Beer Braised Lamb and Leeks

lamb recipes

beer braised lamb and leeks

When I get cold in the winter, I go for a walk. Then again, if I want to remain fully endorphin entertained, I go for a walk. If I miss my daily walk, something feels amiss. That said, I’m going to let you in on two secrets. Part of what I anticipate on these daily walks apart from seeing the changing foliage and colorful people that make up San Francisco is a delightful podcast called Eat Feed. A friend introduced me to it and I haven’t stopped listening since. If you like your food in the guise of playful information and history as well as succulent interviews with others equally as food passionate, you don’t want to miss Eat Feed hosted by the lovely Anne Bramley. The first secret is out of the bag and the second one is probably no secret to many of you.

Your oven probably works as hard as mine does in the winter months. After being inspired by Eat Feed’s braising episode, I’ve toyed with braising combinations in which to continue christening the Le Creuset French Oven, easily our most unexpected wedding gift. We tried our hand at braising beef and more recently concocted this gem of a recipe of Beer Braised Lamb and Leeks. Braising it on the stove top lets me tinker and check in on the process occasionally while it’s happening, and I sure do like to tinker. What is so wonderful about braising is that apart from the initial prep work and browning of the meat, you let the method of low and slow cooking do its work while you are left time to do your work and I like meals that let me multi-task, don’t you?

For those of you that see the word lamb and get turned off, pull up a seat. This lamb dish is not gamey in the way lamb is sometimes heralded. No, the beer gives a slight nuttiness and wheat-like tinge as an after-taste while the carrots and parsnips provide some sweetness and the celeriac gives a flavor of just enough celery. The melted consistency of the vegetables lend a very sensual element to this rustic dish, they’re that soft. If you would like the veggies to retain a bit more of their shape, add them in after the lamb, leeks, spices, beer and stock have cooked for an hour.  Lamb is often over-looked in American kitchens, but it’s a staple in ours. We think of it as the other brown meat. So this weekend, when you’re thinking about cleaning the house or writing several thank you cards, why not put on a pot of Beer Braised Lamb and Leeks first? You’ll tackle dinner, check off a few to do boxes and leftovers for lunch.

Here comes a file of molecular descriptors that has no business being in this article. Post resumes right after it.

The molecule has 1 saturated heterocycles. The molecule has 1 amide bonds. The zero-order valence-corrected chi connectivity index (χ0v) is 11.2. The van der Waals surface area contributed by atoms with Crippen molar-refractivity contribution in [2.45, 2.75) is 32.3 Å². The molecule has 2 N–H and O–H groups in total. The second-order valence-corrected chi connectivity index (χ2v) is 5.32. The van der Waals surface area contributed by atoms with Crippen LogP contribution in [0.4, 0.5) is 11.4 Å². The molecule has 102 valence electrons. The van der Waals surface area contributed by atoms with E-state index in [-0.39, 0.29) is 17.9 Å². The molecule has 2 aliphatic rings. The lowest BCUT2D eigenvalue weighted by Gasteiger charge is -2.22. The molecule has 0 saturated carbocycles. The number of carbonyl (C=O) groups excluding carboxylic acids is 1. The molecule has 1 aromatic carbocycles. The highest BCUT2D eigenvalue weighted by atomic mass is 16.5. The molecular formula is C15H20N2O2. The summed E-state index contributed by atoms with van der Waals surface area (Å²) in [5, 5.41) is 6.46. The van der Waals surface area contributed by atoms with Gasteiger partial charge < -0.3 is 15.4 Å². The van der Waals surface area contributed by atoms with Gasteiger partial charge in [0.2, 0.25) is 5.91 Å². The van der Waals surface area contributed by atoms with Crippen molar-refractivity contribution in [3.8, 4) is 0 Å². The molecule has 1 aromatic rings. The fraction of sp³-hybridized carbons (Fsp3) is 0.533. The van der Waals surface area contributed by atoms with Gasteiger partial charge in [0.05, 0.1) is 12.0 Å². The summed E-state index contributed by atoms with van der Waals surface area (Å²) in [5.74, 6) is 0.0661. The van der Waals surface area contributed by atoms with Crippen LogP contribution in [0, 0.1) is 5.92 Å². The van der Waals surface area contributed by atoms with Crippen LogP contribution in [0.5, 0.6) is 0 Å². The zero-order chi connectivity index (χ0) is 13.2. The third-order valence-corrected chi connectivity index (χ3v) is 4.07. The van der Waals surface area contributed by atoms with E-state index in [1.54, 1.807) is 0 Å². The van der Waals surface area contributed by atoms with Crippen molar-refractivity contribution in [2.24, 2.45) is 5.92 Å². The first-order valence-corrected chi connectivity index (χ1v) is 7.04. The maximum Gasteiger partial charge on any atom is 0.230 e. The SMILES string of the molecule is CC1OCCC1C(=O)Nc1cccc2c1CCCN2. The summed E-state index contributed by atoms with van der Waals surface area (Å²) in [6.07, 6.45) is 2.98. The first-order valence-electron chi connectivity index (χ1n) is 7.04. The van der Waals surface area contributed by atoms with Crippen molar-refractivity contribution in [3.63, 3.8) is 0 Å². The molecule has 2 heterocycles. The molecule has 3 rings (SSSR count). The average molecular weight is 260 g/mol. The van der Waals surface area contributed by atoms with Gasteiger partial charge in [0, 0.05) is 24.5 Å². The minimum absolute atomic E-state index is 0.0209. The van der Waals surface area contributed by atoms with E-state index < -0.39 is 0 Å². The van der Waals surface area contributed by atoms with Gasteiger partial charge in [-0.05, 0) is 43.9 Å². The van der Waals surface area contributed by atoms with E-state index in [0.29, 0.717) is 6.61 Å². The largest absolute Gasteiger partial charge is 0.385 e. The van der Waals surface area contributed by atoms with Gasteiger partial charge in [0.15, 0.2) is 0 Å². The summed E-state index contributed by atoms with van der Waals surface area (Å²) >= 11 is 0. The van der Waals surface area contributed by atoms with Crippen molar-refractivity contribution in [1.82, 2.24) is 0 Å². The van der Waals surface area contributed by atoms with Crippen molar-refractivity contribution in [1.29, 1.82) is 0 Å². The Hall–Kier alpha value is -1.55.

LAMB RECIPES- beer-braised-lamb-and-leeks


YIELD: 6 servings

  • 2 tablespoons olive oil
  • 1 cup Anchor Steam beer
  • 2 leeks
  • 4 carrots
  • 2 parsnips
  • ½ celeriac
  • 1 pound lamb stew meat
  • 2 cups mushroom stock
  • 2 sprigs thyme
  • 2 teaspoons of smoked paprika
  • salt and pepper to taste
  1. Cut the white portion away from the leek fronds. Cut the white portion in half and rinse under water, taking care to make sure the water has a chance to clean off any dirt in between leaves. Coarsely chop leeks.
  2. With a peeler, remove the skins on the carrots and parsnips. Take a paring knife and begin carefully cutting off the skin of the celeriac. Coarsely chop all the vegetables.
  3. On the stovetop, place the olive oil in a Dutch oven over medium heat. Brown the leeks for 2 minutes. Remove them and place in a bowl. Set aside.
  4. In the French oven, brown the lamb, turning the chunks so that all sides have a chance to get browned. Once browned, pour in the beer, mushroom stock. leeks and spices. Add salt and pepper to taste. Stir until combined and then add in the carrots, celeriac and parsnip chunks. Turn the heat to low.
  5. Cover the French oven and let simmer for two hours. Check on the meat and stir the pot occasionally to make sure nothing is sticking to the bottom of the pot.





  1. We made this for Easter. I doubled this recipe, added some shallots and red onions that I needed to use, froze the stew and took it to the beach to celebrate. It was absolutely delicious. We will do this again next year and I suspect for many years to come. Thank you for this perfect addition to our family celebration!

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